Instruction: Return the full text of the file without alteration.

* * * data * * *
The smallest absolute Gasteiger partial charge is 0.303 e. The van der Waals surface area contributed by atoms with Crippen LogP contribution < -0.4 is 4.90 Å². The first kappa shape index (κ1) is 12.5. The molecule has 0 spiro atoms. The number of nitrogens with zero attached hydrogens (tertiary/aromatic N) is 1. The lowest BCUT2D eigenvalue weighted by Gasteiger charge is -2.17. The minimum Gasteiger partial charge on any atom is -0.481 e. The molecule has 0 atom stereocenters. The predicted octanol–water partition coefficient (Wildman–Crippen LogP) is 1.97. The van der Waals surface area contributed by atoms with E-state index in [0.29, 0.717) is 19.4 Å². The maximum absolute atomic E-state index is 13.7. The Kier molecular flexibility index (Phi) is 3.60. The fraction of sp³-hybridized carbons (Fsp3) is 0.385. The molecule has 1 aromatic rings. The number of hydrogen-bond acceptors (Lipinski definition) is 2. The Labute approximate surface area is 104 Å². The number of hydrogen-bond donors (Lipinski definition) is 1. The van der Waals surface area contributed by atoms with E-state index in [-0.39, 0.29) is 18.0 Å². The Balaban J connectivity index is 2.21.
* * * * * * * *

The smallest absolute Gasteiger partial charge is 0.303 e. The van der Waals surface area contributed by atoms with Crippen LogP contribution < -0.4 is 4.90 Å². The first kappa shape index (κ1) is 12.5. The molecule has 0 spiro atoms. The number of nitrogens with zero attached hydrogens (tertiary/aromatic N) is 1. The lowest BCUT2D eigenvalue weighted by Gasteiger charge is -2.17. The minimum Gasteiger partial charge on any atom is -0.481 e. The molecule has 0 atom stereocenters. The predicted octanol–water partition coefficient (Wildman–Crippen LogP) is 1.97. The van der Waals surface area contributed by atoms with E-state index in [0.29, 0.717) is 19.4 Å². The maximum absolute atomic E-state index is 13.7. The Kier molecular flexibility index (Phi) is 3.60. The fraction of sp³-hybridized carbons (Fsp3) is 0.385. The molecule has 1 aromatic rings. The number of hydrogen-bond acceptors (Lipinski definition) is 2. The Labute approximate surface area is 104 Å². The number of hydrogen-bond donors (Lipinski definition) is 1. The van der Waals surface area contributed by atoms with E-state index in [-0.39, 0.29) is 18.0 Å². The Balaban J connectivity index is 2.21.